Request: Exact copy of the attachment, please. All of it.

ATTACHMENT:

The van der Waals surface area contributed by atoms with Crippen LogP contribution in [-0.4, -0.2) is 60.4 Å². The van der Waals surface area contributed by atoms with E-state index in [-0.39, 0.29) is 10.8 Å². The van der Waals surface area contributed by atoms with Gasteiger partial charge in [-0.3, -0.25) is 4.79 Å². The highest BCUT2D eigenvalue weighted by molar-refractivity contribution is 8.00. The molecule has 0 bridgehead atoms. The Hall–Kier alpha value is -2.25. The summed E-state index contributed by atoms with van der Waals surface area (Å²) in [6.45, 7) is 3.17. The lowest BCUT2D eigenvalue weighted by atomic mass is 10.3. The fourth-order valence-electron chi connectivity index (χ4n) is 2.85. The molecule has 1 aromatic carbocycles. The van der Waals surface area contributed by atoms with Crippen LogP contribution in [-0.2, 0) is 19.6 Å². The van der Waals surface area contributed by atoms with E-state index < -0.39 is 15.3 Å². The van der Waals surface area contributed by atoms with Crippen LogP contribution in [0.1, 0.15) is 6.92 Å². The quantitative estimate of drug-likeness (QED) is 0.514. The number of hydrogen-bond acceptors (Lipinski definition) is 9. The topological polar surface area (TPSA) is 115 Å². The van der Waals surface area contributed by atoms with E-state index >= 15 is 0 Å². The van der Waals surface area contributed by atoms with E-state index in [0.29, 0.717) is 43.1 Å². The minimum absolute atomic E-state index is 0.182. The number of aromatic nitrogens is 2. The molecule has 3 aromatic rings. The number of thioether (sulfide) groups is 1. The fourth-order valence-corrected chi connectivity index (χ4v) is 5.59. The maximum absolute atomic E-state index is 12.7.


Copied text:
The van der Waals surface area contributed by atoms with Crippen LogP contribution in [-0.4, -0.2) is 60.4 Å². The van der Waals surface area contributed by atoms with E-state index in [-0.39, 0.29) is 10.8 Å². The van der Waals surface area contributed by atoms with Gasteiger partial charge in [-0.3, -0.25) is 4.79 Å². The highest BCUT2D eigenvalue weighted by molar-refractivity contribution is 8.00. The molecule has 0 bridgehead atoms. The Hall–Kier alpha value is -2.25. The summed E-state index contributed by atoms with van der Waals surface area (Å²) in [6.45, 7) is 3.17. The lowest BCUT2D eigenvalue weighted by atomic mass is 10.3. The fourth-order valence-electron chi connectivity index (χ4n) is 2.85. The molecule has 1 aromatic carbocycles. The van der Waals surface area contributed by atoms with Crippen LogP contribution in [-0.2, 0) is 19.6 Å². The van der Waals surface area contributed by atoms with E-state index < -0.39 is 15.3 Å². The van der Waals surface area contributed by atoms with Crippen LogP contribution in [0.1, 0.15) is 6.92 Å². The quantitative estimate of drug-likeness (QED) is 0.514. The number of hydrogen-bond acceptors (Lipinski definition) is 9. The topological polar surface area (TPSA) is 115 Å². The van der Waals surface area contributed by atoms with E-state index >= 15 is 0 Å². The van der Waals surface area contributed by atoms with E-state index in [0.29, 0.717) is 43.1 Å². The minimum absolute atomic E-state index is 0.182. The number of aromatic nitrogens is 2. The molecule has 3 aromatic rings. The number of thioether (sulfide) groups is 1. The fourth-order valence-corrected chi connectivity index (χ4v) is 5.59. The maximum absolute atomic E-state index is 12.7.